If your energy is frozen—it feels like you almost can’t move—or if you are fatigued—feels like you don’t want to move, you’d just rather eat and nap for energy restoration, note your 10-scale rating and do what’s called the Infinity Dance (or did I make that name up?) for one minute. Music or no. You draw figure-8s, big and small, anywhere your arms can reach. High above your head, in front and behind you, project 8s under your feet. Move your knees, hips, waist, shoulders, neck and head consecutively in figure-8 motions. Let it be fun. Now, recheck yourself on the 10-scale. Notice how your energy level and mood have changed.
If you are agitated and can’t sit still, Shake It Off! Shake every part of you as hard as feels good all at once and without controlling. Let it go! Your body will stop naturally when it’s had enough. 15-30 seconds. Do you feel better? (I love this one.)
If your thoughts are critical, anxious, pessimistic, worried, self-doubtful or defeated, do the following:
Stop that thought-train and say to yourself,
“I can do it.”
“I’m going to bring all my resources to bear, and I can do it.”
“I am supporting myself in getting this done.”
THIS IS how you change your thoughts and your thinking style to decrease felt stress. Encouragement builds you up. Gives you confidence! Lowers your stress.
If your feelings are at issue and you are stuck feeling an emotion you can’t get out of (if it’s lingering for more than 15 minutes): place one palm over your forehead, one at the same place behind your head, close your eyes, let yourself feel the feeling you are stuck in—and at the same time BREATHE! This allows the emotion to be released from your energy system . After 15 seconds to 3 minutes you should feel less or no emotion and more neutral.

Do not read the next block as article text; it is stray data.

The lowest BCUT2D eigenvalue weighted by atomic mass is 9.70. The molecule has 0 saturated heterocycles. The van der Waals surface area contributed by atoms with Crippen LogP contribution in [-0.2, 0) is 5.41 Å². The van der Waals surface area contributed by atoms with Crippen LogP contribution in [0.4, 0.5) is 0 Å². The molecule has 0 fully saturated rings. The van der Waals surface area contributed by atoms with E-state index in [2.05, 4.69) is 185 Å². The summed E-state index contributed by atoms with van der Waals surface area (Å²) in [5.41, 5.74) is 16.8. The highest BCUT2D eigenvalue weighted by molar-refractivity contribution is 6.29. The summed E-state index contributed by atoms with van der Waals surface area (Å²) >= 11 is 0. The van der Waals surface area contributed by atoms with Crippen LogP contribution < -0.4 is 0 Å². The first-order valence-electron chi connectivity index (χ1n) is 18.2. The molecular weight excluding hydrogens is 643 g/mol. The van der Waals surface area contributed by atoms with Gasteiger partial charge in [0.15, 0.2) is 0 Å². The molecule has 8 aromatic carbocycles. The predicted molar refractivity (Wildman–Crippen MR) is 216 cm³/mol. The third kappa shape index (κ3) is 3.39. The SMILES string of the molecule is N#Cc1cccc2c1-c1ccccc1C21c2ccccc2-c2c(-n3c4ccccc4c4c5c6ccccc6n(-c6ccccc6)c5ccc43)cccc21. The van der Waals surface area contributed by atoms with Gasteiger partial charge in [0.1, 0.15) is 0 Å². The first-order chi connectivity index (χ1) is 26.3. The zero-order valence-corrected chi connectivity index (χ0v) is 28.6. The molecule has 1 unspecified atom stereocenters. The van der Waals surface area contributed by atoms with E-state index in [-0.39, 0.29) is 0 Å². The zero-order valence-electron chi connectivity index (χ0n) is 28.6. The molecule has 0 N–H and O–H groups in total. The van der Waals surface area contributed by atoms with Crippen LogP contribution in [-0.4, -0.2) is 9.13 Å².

What is empowering to you decreases stress and increases your well-being. All of these activities lead to inner balance. Resilience. Doing regularly the ones that combat your particular stress builds stress hardiness. That means you can experience a stressor without going into a fight or flight response. That means you have successfully finessed stressed biology into a more relaxed way of living.
There are infinite healthy ways to reduce stress and increase relaxation. But the functional foundation for doing so is being willing to tune in and know what’s going on with yourself; it’s having a list of resource behaviors (things you do to get rid of stress) that effectively increase relaxation and that you actually use on a regular basis. The finesse is in how you live.
References and suggested reading:
For stress management and health, The Wellness Book, Benson and Stuart, 1992, Fireside Simon and Schuster
For evaluating and changing thoughts and beliefs: Feeling Good: The New Mood Therapy, Burns, D.D., 2001, Harper Collins
Overcoming Destructive Beliefs, Feelings, Behaviors, New Directions for Rational Emotive Behavior Therapy, Ellis, A., 2001, Prometheus Books